RNA content of single cells?

Jim Owens jow at helix.nih.gov
Tue Nov 29 10:31:11 EST 1994


In article <3atfa7$bc9 at sun4.bham.ac.uk> Kai-M. Toellner,
K.M.Toellner at bham.ac.uk writes:
>Does anybody have an idea, what the mRNA content of a single cell is, a 
>human lymphocyte for example? Depending on the activation state of the 
>cell, the mRNA content will probably change. Does anybody know, 
>whether there is published anything about that somewhere?

Sambrook, Fritsch & Maniatis (2nd ed.) on page 7.2 say:

"A typical mammalian cell contains about 10^-5 ug of RNA, 80-85%
of which is rRNA (chiefly 28S, 18S and 5S).  Most of the remaining 15-20%
consists of a variety of low-molecular weight species (tRNAs, small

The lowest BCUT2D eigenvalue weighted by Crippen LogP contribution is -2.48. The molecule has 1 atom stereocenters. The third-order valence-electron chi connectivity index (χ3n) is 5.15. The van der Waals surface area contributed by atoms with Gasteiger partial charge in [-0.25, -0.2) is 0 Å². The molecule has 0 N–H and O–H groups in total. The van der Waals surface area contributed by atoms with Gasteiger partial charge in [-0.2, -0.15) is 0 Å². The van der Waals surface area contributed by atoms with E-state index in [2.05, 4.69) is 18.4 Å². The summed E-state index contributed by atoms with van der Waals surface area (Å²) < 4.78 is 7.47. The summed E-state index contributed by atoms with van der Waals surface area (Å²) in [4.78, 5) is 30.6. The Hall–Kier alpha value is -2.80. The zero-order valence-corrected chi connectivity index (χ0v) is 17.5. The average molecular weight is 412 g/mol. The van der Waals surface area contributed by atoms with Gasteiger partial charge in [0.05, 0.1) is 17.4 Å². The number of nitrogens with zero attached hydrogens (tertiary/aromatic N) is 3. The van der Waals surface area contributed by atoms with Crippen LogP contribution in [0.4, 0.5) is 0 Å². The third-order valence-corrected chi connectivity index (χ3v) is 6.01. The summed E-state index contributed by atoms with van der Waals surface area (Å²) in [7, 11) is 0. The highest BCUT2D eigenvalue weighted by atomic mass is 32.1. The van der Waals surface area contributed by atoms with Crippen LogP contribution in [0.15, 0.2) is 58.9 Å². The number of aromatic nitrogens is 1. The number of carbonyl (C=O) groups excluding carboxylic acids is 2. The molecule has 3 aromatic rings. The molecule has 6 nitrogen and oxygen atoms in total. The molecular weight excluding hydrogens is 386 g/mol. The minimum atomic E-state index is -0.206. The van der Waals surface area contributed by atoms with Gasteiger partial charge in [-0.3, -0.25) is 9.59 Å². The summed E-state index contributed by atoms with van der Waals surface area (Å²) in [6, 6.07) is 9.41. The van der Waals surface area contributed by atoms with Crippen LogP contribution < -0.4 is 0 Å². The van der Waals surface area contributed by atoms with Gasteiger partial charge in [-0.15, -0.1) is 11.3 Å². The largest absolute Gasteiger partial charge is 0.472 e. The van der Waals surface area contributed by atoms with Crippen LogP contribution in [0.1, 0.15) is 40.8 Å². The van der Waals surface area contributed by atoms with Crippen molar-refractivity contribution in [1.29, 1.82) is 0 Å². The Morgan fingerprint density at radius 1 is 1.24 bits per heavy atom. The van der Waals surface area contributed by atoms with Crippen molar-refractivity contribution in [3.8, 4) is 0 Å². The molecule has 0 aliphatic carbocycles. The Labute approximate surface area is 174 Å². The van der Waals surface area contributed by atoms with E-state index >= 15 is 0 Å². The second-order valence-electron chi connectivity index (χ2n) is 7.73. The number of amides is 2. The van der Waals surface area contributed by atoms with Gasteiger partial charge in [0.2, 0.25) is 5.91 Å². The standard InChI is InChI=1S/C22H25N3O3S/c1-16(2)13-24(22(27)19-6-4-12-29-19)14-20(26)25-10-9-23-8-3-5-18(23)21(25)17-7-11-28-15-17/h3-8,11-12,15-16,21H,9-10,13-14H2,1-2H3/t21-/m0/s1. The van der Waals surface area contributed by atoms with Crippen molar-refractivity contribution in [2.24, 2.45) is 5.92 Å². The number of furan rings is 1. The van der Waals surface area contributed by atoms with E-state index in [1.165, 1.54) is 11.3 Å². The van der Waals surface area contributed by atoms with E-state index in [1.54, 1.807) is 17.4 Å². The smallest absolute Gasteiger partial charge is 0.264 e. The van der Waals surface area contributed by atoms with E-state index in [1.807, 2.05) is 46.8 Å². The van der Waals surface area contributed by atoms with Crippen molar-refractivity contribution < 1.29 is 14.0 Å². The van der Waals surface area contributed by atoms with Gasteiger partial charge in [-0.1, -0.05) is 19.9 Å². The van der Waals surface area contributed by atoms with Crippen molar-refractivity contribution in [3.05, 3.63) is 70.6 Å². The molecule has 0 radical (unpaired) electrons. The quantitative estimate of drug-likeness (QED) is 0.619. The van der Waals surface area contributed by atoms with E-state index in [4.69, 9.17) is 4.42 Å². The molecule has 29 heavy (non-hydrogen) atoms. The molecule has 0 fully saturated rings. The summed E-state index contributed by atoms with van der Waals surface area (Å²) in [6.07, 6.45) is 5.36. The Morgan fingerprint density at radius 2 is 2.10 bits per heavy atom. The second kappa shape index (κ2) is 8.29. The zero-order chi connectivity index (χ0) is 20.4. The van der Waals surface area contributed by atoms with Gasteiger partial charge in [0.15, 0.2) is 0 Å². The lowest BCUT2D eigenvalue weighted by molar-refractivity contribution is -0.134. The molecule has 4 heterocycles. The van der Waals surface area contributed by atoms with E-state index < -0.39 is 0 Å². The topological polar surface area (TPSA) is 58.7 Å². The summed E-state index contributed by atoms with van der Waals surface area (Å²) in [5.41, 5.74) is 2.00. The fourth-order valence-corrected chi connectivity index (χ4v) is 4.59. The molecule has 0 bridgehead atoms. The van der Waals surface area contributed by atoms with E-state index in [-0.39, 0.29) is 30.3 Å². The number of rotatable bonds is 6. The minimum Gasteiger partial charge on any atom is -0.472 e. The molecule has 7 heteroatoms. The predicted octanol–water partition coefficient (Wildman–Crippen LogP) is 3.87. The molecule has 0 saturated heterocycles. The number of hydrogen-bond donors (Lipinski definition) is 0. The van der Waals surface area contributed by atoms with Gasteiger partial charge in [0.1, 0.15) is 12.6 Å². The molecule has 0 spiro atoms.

nuclear RNAs, etc.)...In contrast, mRNA, which makes up between 1% and 5%
of the total cellular RNA, is heterogeneous in both size ...  and
sequence..."

See also Molecular Biology of the Cell, 2nd edition, p531:

Mouse L cells in culture.  "Each cell contained 26pg of RNA (5X10^10
nucleotides of RNA), of which about 14% was located in the cell nucleus."
 The citation is Brandhorst and McConkey, J Mol Biol 85:451-563, 1974.

Good luck,

Jim Owens



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